King County officials tomorrow will release preliminary results of their hand recount of more than 898,000 votes, but will await a state Supreme Court decision before they decide...
King County officials tomorrow will release preliminary results of their hand recount of more than 898,000 votes, but will await a state Supreme Court decision before they decide what to do about 735 improperly disqualified absentee ballots.
The county’s canvassing board, which decides which ballots are eligible to be counted, yesterday began weighing the fate of 1,627 ballots with such problems as extra markings or the wrong color of ink.
Vote-counting teams at King County’s recount facility at Boeing Field sent ballots to the canvassing board for a variety of reasons. Some people cast votes for more than one candidate or filled in the “bubble” next to a candidate’s name but then put an X through it. Some used check marks or X’s instead of filling in the bubble, circled the candidate’s name or party, wrote in a confusing name such as “Dino Bennett,” or erased or whited out a vote. (Ruth Bennett is the Libertarian candidate for governor.)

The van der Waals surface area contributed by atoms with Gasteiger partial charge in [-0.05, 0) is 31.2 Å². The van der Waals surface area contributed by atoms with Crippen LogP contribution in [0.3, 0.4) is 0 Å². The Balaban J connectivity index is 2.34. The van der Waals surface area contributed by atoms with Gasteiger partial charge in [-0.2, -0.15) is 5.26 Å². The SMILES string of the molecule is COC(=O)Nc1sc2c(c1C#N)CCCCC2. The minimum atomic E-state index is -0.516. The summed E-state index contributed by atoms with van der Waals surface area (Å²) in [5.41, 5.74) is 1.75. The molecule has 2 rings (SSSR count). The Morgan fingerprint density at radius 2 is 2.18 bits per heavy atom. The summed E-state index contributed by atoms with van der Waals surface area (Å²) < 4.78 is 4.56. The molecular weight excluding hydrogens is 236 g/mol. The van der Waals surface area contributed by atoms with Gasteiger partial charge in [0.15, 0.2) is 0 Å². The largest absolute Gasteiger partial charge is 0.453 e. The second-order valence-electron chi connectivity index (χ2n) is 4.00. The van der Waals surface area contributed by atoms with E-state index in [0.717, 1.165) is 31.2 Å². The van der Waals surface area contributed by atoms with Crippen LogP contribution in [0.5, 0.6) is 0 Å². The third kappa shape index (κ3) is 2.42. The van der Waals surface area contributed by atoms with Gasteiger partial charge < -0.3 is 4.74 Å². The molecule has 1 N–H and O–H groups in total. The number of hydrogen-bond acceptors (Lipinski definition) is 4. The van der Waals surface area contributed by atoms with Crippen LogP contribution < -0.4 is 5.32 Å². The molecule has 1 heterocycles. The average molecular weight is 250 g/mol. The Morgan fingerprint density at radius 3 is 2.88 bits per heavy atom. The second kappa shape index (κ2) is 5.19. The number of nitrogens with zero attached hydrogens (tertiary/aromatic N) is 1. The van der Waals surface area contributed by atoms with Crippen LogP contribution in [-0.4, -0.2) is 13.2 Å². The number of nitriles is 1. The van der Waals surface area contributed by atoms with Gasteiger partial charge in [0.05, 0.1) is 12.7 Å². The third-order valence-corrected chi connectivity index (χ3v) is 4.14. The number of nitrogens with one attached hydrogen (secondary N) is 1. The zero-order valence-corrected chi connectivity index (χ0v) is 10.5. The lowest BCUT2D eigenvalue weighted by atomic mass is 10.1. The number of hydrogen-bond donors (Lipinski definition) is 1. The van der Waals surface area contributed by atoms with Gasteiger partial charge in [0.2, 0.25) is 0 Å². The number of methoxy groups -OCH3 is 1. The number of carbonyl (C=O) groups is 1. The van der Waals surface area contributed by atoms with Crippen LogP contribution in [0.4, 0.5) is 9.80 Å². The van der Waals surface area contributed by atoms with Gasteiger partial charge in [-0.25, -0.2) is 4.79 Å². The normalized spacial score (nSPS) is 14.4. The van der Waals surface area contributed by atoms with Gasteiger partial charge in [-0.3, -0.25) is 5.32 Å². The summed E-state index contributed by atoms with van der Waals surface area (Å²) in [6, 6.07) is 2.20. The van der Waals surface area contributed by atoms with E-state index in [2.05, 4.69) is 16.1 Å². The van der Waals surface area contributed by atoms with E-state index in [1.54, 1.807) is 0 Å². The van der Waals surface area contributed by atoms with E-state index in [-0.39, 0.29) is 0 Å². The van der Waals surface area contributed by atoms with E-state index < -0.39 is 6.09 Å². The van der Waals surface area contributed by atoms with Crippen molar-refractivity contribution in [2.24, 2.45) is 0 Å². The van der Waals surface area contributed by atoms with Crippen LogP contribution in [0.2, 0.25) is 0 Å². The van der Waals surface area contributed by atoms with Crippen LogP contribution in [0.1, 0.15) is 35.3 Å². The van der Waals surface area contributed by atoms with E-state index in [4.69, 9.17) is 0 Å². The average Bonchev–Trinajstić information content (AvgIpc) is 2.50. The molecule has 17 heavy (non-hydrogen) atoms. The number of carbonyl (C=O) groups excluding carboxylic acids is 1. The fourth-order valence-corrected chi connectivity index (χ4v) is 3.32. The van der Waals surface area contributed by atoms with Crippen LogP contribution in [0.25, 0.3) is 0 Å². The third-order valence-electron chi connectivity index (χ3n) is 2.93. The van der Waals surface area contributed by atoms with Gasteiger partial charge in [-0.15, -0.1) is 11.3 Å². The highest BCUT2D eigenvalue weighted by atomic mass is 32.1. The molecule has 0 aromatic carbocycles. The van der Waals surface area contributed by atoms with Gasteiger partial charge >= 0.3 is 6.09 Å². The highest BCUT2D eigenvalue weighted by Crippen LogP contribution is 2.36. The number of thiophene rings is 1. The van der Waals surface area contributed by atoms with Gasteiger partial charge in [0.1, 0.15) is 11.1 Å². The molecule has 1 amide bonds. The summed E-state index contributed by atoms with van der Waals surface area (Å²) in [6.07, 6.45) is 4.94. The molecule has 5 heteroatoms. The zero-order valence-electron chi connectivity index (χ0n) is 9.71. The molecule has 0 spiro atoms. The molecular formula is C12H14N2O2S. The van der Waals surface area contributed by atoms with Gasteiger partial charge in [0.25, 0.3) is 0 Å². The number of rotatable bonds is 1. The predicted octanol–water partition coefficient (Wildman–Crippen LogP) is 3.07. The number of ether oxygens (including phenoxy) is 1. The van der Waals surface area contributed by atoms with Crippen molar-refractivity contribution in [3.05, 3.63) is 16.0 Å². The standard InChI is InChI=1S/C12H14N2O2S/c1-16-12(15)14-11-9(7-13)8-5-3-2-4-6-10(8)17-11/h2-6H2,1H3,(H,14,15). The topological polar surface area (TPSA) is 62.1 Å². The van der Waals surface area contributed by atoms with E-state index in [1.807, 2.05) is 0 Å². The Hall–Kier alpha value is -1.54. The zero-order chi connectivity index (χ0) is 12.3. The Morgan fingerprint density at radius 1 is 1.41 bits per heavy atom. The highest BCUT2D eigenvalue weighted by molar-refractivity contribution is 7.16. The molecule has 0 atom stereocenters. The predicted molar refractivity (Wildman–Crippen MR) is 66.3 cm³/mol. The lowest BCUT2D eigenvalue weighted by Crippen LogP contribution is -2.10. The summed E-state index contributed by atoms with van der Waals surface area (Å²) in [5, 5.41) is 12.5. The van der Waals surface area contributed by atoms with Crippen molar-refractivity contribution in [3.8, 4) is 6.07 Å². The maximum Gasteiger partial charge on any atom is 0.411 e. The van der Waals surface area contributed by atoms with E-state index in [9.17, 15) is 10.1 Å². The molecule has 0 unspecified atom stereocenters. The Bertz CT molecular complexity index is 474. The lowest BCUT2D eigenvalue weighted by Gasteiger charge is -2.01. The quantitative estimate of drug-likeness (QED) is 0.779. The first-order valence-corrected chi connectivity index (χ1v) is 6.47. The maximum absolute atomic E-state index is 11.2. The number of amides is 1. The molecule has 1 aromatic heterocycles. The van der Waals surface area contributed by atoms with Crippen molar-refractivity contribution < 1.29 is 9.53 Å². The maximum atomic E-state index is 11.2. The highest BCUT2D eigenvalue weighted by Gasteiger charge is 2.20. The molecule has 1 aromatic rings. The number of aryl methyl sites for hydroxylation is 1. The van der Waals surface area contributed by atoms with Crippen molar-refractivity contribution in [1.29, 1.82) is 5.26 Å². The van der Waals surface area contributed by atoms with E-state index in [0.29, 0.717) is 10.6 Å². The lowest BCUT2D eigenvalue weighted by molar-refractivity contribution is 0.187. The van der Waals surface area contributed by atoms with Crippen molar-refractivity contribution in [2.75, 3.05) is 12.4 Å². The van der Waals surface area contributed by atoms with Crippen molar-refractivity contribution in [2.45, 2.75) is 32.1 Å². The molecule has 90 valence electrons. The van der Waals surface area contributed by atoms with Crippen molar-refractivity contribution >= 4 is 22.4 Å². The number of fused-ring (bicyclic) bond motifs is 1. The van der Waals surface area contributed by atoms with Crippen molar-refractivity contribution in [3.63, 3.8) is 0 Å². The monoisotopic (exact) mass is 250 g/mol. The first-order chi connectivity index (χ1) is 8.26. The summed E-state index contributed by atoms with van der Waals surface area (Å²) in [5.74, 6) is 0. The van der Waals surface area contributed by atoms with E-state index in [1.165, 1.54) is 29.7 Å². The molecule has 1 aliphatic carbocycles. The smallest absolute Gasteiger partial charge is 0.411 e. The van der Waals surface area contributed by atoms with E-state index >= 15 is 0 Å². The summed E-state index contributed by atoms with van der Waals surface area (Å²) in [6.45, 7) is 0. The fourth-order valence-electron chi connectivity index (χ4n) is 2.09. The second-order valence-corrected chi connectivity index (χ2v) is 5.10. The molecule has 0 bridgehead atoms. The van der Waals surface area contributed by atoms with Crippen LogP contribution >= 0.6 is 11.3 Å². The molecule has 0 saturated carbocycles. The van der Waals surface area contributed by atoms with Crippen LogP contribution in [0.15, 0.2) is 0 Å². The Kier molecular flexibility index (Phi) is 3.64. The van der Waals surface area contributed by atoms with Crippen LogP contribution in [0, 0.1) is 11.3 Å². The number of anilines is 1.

- Seahawks 39, Steelers 30: What the national media are saying about Russell Wilson and Seattle's turnaround
- On his birthday, Russell Wilson gives Seattle Seahawks perhaps his greatest game to beat Pittsburgh Steelers
- Girlfriend finds nothing funny about couple’s sense of humor
- Lake Stevens quarterback Jacob Eason gets visit from WSU’s Mike Leach; commitment to Georgia ‘in holding pattern’
- Could losing Jimmy Graham somehow help galvanize the Seattle Seahawks for a playoff run?
Most Read Stories
Board member Dan Satterberg, chief of staff to King County Prosecuting Attorney Norm Maleng, explained before the board began going through the ballots that the law doesn’t require voters to properly follow instructions for filling out their ballots. If their intent is clear, he said, it is the board’s duty to count their vote.
Another member, County Councilman Dwight Pelz, said filling out a ballot isn’t a “pop quiz” that voters flunk if they follow instructions imperfectly.
“Voting is not really about following instructions, it’s about participating in our democracy,” he said. “You shouldn’t have to pass a test to have your vote counted.”